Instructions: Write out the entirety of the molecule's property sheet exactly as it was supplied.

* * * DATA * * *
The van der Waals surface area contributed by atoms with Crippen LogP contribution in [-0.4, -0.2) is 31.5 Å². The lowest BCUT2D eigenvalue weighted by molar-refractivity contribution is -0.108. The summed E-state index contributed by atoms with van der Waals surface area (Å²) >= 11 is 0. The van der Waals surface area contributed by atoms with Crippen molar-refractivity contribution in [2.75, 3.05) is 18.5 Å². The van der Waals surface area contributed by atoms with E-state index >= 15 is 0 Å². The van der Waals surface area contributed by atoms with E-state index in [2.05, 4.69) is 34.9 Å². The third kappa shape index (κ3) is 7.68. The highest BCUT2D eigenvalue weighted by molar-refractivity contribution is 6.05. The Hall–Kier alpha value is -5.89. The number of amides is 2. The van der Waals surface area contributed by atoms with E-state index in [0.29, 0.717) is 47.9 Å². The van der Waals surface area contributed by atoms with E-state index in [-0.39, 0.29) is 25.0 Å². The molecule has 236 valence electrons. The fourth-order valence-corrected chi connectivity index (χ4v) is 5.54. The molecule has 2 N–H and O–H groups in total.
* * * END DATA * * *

The van der Waals surface area contributed by atoms with Crippen LogP contribution in [-0.4, -0.2) is 31.5 Å². The lowest BCUT2D eigenvalue weighted by molar-refractivity contribution is -0.108. The summed E-state index contributed by atoms with van der Waals surface area (Å²) >= 11 is 0. The van der Waals surface area contributed by atoms with Crippen molar-refractivity contribution in [2.75, 3.05) is 18.5 Å². The van der Waals surface area contributed by atoms with E-state index >= 15 is 0 Å². The van der Waals surface area contributed by atoms with E-state index in [2.05, 4.69) is 34.9 Å². The third kappa shape index (κ3) is 7.68. The highest BCUT2D eigenvalue weighted by molar-refractivity contribution is 6.05. The Hall–Kier alpha value is -5.89. The number of amides is 2. The van der Waals surface area contributed by atoms with E-state index in [0.29, 0.717) is 47.9 Å². The van der Waals surface area contributed by atoms with E-state index in [-0.39, 0.29) is 25.0 Å². The molecule has 236 valence electrons. The fourth-order valence-corrected chi connectivity index (χ4v) is 5.54. The molecule has 2 N–H and O–H groups in total.